Katie:

Yes, absolutely. Whew girl. He almost had me in tears too. Okay. We, we all, I know we all want that. And my gosh, yes. We all want that for our kids, for sure. What was say JDR at, you already mentioned a couple JDRF TrialNet and then T one D exchange is another one. I get them emails from them all the time. Which I don't think we've actually qualified for anything yet. But we, we do get emails from them all the time. So yeah, if you want to be notified, believe me, there are ways that you can be notified of what clinical trials are out there and available to you.

Shannan:

And everything doesn't have to be as as this. I should also add a small caveat that she, we found this out at the very end that she gets paid for this. she has big plans that probably involve a mouse that lives in Orlando, but think probably Harvard is calling more than the mouse, so we'll see, but could probably spend a day at Disney for it, but they, they compensate you for this. Each one is a little bit different. So all of a sudden. You know, through the 12 days that we and spend at the hospital and then each time we go for blood work and I don't have to go to the quote unquote endocrinologist for my three month checkups because I'm already there.

Katie:

Yeah,

Shannan:

it's cost saving a little bit for me. And again, every trial is

Katie:

no, no.

Shannan:

of them are, you know, are way different. You might you know, never have to go into an office, like I said, but it's super beneficial and I, we didn't know that. And so I'm like signing the papers in the office and start to talk about the payment method. And I was like, lost looking at them. And they're like, you don't know, you get paid for this. I was like, but high five

Katie:

Yes, That's awesome.

Shannan:

sitting there. And she was like, so they start telling you the numbers. And she was like adding it up in her head. And she got to the final cost. Or amount before they got to it. And she said

Katie:

Yeah.

Shannan:

they were just amazed. They were like, girl. you are excited for this study now.

Katie:

yeah,

Shannan:

Yeah. yeah,

Katie:

absolutely. Keep it coming. I love that. Hey, you know what? She deserves every penny that this world has to give her.

Shannan:

Yes,

Katie:

Y'all better pay that more girl extra if you can. Yes. All right. My friend, we're gonna, we're gonna wrap it up because we got stuff to do. Right. You're busy. I'm busy. But I mean, I always,

Shannan:

Hear it.

Katie:

what'd you say,

Shannan:

the big pile of law. I said, laundry is calling me. You see the big pile of laundry at my bed.

Katie:

I know I just did all mine yesterday. I tried to save it all for one day, because that way I don't feel like I'm drowning in it every single day. Which isn't easy when you have two kids that play baseball, because they are like always needing clean baseball stuff. But I mean, I like purposely went out and bought extra baseball pants, just so I didn't have to do laundry every day of the week.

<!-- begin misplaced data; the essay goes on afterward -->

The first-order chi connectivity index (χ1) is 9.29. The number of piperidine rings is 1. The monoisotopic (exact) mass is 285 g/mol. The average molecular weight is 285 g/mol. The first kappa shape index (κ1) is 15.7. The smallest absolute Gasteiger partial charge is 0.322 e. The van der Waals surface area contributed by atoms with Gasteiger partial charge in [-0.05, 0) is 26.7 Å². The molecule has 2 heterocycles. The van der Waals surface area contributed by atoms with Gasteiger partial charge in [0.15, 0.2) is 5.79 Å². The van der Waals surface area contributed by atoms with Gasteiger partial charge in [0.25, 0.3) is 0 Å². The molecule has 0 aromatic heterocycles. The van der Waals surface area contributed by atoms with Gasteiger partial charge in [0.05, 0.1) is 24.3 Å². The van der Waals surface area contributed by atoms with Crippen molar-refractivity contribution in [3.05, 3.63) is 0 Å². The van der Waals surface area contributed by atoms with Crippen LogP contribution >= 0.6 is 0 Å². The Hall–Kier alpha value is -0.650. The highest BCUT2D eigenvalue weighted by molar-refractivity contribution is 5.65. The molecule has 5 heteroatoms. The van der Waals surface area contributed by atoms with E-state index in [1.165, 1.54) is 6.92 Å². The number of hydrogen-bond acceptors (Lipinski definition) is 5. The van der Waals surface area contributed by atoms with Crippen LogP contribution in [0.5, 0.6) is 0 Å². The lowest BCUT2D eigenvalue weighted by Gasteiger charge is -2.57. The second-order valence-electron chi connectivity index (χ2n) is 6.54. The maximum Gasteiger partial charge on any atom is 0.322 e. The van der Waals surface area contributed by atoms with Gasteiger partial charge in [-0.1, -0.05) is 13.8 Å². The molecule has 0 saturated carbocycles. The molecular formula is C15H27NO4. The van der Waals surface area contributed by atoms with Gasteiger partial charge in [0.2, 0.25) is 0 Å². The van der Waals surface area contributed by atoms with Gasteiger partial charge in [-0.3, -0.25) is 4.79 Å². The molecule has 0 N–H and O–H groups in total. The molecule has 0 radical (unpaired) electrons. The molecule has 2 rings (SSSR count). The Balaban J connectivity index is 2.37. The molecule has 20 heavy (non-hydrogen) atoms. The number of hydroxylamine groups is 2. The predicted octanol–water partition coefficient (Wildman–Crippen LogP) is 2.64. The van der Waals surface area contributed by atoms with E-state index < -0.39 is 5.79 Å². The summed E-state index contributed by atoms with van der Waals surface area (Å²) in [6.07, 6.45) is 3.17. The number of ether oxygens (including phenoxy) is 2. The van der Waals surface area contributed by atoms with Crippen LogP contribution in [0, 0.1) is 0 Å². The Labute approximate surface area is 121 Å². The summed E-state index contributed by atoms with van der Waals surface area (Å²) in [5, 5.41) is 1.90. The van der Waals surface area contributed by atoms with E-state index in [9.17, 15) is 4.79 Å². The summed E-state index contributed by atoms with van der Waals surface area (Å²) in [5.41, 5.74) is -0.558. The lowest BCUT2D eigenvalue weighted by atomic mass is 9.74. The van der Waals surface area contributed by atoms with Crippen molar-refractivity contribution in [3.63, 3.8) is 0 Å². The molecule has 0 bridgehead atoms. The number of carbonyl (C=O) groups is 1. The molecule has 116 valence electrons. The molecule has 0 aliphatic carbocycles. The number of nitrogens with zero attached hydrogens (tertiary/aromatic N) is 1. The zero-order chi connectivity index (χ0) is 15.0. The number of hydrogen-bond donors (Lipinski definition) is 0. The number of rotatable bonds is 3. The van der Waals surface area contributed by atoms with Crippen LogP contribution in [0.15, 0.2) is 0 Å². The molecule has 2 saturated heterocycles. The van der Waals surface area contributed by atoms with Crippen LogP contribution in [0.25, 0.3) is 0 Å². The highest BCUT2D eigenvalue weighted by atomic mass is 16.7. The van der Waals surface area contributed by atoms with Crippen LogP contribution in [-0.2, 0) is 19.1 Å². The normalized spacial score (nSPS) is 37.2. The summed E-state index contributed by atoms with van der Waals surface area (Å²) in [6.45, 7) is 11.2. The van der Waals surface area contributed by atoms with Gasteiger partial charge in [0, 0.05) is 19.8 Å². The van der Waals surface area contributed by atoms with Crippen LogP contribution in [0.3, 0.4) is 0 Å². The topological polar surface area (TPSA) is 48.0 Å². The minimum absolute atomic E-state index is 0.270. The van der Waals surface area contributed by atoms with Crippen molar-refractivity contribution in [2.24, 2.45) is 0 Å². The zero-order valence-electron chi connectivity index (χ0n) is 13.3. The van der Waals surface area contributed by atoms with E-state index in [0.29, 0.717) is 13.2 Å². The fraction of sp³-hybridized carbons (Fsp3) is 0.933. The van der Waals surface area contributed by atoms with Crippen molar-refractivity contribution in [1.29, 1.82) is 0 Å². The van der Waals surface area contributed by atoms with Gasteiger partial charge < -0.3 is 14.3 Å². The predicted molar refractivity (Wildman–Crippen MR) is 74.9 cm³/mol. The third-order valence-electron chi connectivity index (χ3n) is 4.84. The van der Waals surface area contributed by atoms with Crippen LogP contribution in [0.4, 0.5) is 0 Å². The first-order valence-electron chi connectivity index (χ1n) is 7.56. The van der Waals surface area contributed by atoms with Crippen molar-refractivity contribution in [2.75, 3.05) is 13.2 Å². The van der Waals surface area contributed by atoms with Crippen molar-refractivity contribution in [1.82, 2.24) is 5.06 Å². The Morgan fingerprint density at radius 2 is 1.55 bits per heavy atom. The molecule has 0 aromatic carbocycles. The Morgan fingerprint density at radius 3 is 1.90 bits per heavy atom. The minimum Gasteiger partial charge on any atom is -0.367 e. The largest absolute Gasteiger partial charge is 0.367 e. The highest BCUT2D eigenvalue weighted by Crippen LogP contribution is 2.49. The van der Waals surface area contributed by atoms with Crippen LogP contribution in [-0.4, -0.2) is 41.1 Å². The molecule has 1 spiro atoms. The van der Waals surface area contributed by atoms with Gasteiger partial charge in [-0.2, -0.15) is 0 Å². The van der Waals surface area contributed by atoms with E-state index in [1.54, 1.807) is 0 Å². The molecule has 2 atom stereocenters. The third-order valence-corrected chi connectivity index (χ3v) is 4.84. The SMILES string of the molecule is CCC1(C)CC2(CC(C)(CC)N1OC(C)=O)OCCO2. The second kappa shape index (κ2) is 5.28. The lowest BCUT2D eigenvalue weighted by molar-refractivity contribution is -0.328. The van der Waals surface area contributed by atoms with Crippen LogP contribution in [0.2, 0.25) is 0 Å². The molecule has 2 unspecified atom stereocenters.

Shannan:

you do what you have to do

Katie:

Yeah.

Shannan:

is the right. I will save it for one day. I generally try to finish it one day, but that did not happen yesterday.

Katie:

Yeah. That's all right. No worries. It's not going anywhere.

Shannan:

No. Well, thank you. Thank you so much for this podcast. I know you said in the beginning that that's, know, how we even got connected, but it was so fantastic in those first few weeks of just drowning in insulin to know that somebody else was drowning and in some with me and you were hilarious. I mean, I cried my eyes out for the first episode, but. Then through the other episodes laughed my head off. And so I love that. And it's so helpful when you're in the midst of all this. I know. we sent texts back and forth of like, Oh my gosh. what is this number? Why is this happening? 10 o'clock at night. Why do I see a straight down arrow?

Katie:

I know. Oh my gosh. I don't know. I'm so grateful for you. I'm grateful for our friendship. I'm grateful that our kids got along because you know, it's not like, just because you have nine year old daughters with type one, they're going to get along, but man, did they get along really well I feel like they're both a little quirky and that really works in their favor when it comes to their friendship. You know what I mean? And I mean, that was all love in my heart. You know, that, you know,

Shannan:

well, yeah, for sure. I was like high five on that. She sure is.

Katie:

they've been,

Shannan:

the

Katie:

yeah, exactly. All right.

Shannan:

good stuff. Well, thank you so much.

Katie:

Yeah, you're so welcome. I will, I I'll see you soon. I'll talk with you soon. I know I'll probably text you later today.

Shannan:

Okay. Bye.

Katie:

Well, that's it for our episode today, I got to say I was getting rather emotional going back and relistening to, and editing that episode. Not only because Shannon is one of my good friends and I'm just so grateful for her and her family, but because it really hit me of just how much they have had to sacrifice to be a part of this study to benefit the greater good. I can say without a doubt that this would have been a hard, no, for us. Sarah can't even handle the thought of trying out a new, yet very similar Lancing device for fingerprints, much less tolerate 12 straight days in the hospital, hooked up to a PICC line and that's okay. I don't feel shame or guilt about that. It's not for everyone. All that to say, I am really so grateful for Shannon and Delaney and her dad, Jeff, and really just their whole family grandparents included for being willing to be a part of something that's difficult and make these kinds of sacrifices. So for me and the rest of the type one community. Thank you. All right. My friends, I'm going to go ahead and sign off for now. I will chat with you next week, but until then stay calm and bolus on by.